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   Dec 12

Sydney faces once-in-a-generation enrolment surge, schools inquiry told

Former NSW education minister Adrian Piccoli during a 2014 visit to Ultimo Public School. The school is set to be hit hardest by the influx of residents into the Bays precinct. Photo: Peter Rae City of Sydney lord mayor Clover Moore says the NSW government ”has not kept up”. Photo: James Brickwood
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Save Our Sirius Protest Rally. Protest march from Customs House to the Sirius Building in The Rocks, rallying against the NSW Goverment’s plan to knock down the iconic building for luxury apartments. Photo shows City of Sydney Lord Mayor, Clover Moore addressing the rally. Saturday 17th September 2016. Photograph by James Brickwood. SHD NEWS 160917 Photo: James Brickwood

Sydney is facing a once-in-a-generation enrolment surge, a NSW Upper House inquiry into inner-city schools has heard, as the NSW Department of Education struggles to keep up with demand.

The comment, from the department’s executive director of asset management Anthony Perrau, is contained within the inquiry’s final report, which made seven recommendations when it was tabled in parliament on Monday.

The inquiry heard the city was hurting from the closure of three inner-city primary schools during the 1990s, a lack of communication between the department and the City of Sydney, and high remediation standards for contaminated land earmarked for schools.

Lord mayor Clover Moore said the decision to close three schools in the 1990s was reflective of an attitude “towards the end of the ’90s that people in this area would not be having children”.

That decision, combined with several new developments, had put a strain on resources, with the number of primary school-aged children forecast to increase more than 50 per cent between 2015 and 2025.

“Sydney is facing a once-in-a-generation enrolment surge and, unfortunately for us, or fortunately for the city, it is happening in the built-up infill areas,” said Mr Perrau. “People are wanting to live back in those area.”

Cr Moore said the stamp duty collected from new developments should be used to fund more schools.

“Between 1996 and 2016 across the City of Sydney, the total stamp duty collected [by the NSW government] is estimated at $8 billion, of which $700 million has come from Ultimo-Pyrmont and $500 million so far from Green Square,” she said.

Green Square and Ultimo are set to become two of ‘s most densely populated suburbs within the next decade.

“Major physical and social infrastructure has been delivered by the city and developers but investment by the NSW government has not kept up,” she said.

“There is a lack of urgency to tackle the shortfall of school places and provide for rapid growth, especially in our major urban renewal areas.”

The committee,led by Liberal MLC Michael Gallacher, urged the government to formalise co-ordination between UrbanGrowth NSW, the Planning Department and the Education Department to ensure that school building programs are determined with up-to-date information on development pressure.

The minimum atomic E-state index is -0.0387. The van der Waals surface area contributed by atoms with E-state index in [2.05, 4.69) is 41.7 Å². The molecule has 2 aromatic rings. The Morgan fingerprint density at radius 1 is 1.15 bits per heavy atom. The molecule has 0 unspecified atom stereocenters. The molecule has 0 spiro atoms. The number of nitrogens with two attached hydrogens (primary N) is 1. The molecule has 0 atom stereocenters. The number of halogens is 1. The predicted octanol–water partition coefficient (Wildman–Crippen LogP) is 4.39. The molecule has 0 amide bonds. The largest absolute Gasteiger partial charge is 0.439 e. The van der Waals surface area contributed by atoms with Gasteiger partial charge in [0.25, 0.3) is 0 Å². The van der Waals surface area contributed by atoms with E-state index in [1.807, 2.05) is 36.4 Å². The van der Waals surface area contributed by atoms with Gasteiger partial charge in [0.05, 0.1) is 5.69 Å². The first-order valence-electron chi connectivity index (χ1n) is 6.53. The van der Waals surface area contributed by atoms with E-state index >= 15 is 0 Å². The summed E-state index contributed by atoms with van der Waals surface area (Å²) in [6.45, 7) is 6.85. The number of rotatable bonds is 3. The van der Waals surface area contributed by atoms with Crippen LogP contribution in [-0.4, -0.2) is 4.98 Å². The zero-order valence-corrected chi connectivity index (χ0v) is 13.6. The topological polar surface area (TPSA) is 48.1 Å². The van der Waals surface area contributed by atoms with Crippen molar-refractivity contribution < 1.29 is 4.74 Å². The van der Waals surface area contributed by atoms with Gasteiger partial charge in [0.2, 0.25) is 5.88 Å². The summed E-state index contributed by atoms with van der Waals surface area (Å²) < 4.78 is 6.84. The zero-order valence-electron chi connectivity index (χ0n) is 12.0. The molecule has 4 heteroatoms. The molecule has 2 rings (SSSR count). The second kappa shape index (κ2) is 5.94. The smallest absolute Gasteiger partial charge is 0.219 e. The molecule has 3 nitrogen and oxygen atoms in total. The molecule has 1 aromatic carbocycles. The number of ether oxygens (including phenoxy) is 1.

The department’s deputy secretary of corporate services, Peter Riordan, said the it had been successful “in getting UrbanGrowth and government to accept that schools are essential infrastructure when planning is being done”.

“Now that was not always the case,” he said.

But the inquiry heard that the total number of school places required for the inner-city Bays precinct, where tens of thousands of residents are expected to live, was still unclear.

“It is an unknown for us at this stage,” the department advised.

Ultimo Public, the subject of half the inquiry, is set to be hit hardest by the influx of residents into the Bays precinct after a 2015 backflip by the NSW government on a plan to build a 1000-student school over student safety and contamination concerns.

The school was rendered financially unviable by the department after it opted for a level of remediation that cost $53 million, $46 million more than the minimum required by the Environment Protection Authority.

The committee recommended that the department rely on the standards set by the NSW Environmental Protection Authority, unless it can demonstrate that a higher standard is required.

The final recommendations handed down by the committee include: The department amend the inner-city school cluster model to acknowledge that public schools provide an important sense of community and to afford greater emphasis to connecting schools with their immediate neighbourhood and community.The department subject its demographic projections to a regular third-party review process.The NSW government formalise co-ordination between UrbanGrowth NSW, the NSW Department of Planning and Environment and the NSW Department of Education to ensure that school building programs are determined with the most up-to-date and accurate information on development pressures.The department share its demographic projections with councils in appropriate cases and on a confidential basis, to ensure a cohesive and consistent approach to city planning.The Minister for Education consider strengthening whole-of-government oversight.The NSW government conduct an audit of public land in all areas of significant population growth in NSW to identify suitable locations for new schools and expansion of existing schools.When assessing land for the purposes of remediation, the department rely on the standards set by the relevant authority such as the Environment Protection Authority, unless the department can demonstrate that a higher standard is required.

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